Yep, so much going off, some bad and some not so good, that it’s hard to know where to start. I will start at the local level, get the not so good news out of the way. There’s good and bad news in the not so good news department. The bad news is that the birds triumphed again and ate approximately 50% of our crop. The good news is that there are 50% left, which was rather more than the last time I wrote about the bloody birds or the sheep or the wabbits or the hailstones, etc. etc. Also in the not so bad area the grapes are riper i.e. higher sugar levels than the last time we lost grapes to the birds, when we were forced to pick what was left. It was the same dilemma as a couple of years ago, pick now, even though the grapes aren’t quite ready, or lose the lot. So a no brainer really, it just remains to be seen if I can ‘adjust’ the sugar levels post picking to make this vintage anything like drinkable. I’ll let you know how it goes. At the moment the remaining grapes, having been through our big de-stemming machine, are in a bucket either fermenting or not. In the case of the latter we will have a stuck fermentation. But I’m getting ahead of myself.

I must admit, even though we probably saved more grapes and at a slightly higher level (15 BRIX as opposed, if I remember rightly, to 12 BRIX which will mean very little to none wine-makers), I’m more disappointed this time. You will remember that this year we introduced Harry the Hawk to the vineyard along with our attractive but useless owls. As this flying kite had been recommended by a friend with a commercial vineyard, I had high hopes that this year we might outthink our feathered ‘friends’. But seems we didn’t. And it doesn’t stop there in that I’m not totally sure of which of our feathered ‘friends’ ate the grapes.

Let me explain. The first sign of trouble was a text from our neighbour who lives below the vineyard. The text simply said, ‘starlings are in vineyard’. They’re men of few words these Yorkshire Dales folk. I text him back and enquired, ‘have they eaten the grapes?’ His reply was even more succinct – ‘don’t know, just letting you know.’ So fearing the worst we drove up there from Leeds the very next day. The first thing we noticed was that Harry was still patrolling the vineyard not without quite a lot of help from my neighbour. I’m not sure how many times he has had to unravel him but I suspect quite a few times, anyway at the moment we arrived, there he was.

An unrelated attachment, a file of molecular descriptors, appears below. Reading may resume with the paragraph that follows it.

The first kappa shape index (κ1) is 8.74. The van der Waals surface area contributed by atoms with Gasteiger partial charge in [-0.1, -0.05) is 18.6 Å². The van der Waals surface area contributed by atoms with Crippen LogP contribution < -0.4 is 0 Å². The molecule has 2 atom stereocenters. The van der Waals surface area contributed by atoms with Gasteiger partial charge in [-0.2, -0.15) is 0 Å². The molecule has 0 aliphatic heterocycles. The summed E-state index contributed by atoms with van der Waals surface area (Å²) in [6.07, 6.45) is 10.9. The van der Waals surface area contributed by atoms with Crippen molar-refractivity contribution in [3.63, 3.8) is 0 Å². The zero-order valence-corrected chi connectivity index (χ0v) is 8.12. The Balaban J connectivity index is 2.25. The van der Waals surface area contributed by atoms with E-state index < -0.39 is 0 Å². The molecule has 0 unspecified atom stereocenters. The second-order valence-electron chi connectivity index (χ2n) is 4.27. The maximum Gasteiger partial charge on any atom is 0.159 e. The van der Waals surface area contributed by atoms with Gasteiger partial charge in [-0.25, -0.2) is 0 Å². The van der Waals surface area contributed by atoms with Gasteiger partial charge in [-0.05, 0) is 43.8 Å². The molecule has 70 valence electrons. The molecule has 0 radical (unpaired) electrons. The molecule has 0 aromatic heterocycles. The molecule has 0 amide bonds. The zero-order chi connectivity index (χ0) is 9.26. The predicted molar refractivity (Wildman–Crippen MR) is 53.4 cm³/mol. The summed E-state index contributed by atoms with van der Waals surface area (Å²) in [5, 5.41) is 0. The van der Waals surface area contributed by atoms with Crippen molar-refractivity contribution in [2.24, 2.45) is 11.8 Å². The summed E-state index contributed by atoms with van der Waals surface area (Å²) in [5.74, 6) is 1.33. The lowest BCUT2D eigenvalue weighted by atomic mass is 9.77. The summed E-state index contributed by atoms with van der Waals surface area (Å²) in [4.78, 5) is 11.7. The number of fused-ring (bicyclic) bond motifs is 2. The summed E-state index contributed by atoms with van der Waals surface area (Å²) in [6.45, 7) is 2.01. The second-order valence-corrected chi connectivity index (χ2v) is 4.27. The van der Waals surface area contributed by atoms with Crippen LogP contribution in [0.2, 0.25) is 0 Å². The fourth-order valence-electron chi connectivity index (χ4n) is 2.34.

My spirits lifted a little, if Harry was still flying how bad could things be? As you know the answer was really quite bad and, as I’ve said, very disappointing and, on preliminary inspection, my spirits lowered once more. But, as I was saying, while the grapes had 50% been eaten, the problem was we aren’t sure even now what had eaten them. My neighbour thought starlings but this diagnosis was somewhat confounded by the fact that on arrival and releasing the hounds into the vineyard, 7 or 8 pheasants flew out. Now the point is this, two points, first point, I never thought that pheasants in a vineyard was a problem until earlier in the year I followed an email thread from UKVA members about the very bird and they had definitely been a problem for them. Point two was that if pheasants were the culprits then expecting Harry to frighten them off would be over-optimistic to say the very least. So perhaps, just perhaps, Harry had done his job to the best of his ability with the starlings (although as I write this a little voice says don’t be so bloody naïve), and we should not dispense with his ‘services’ for next year.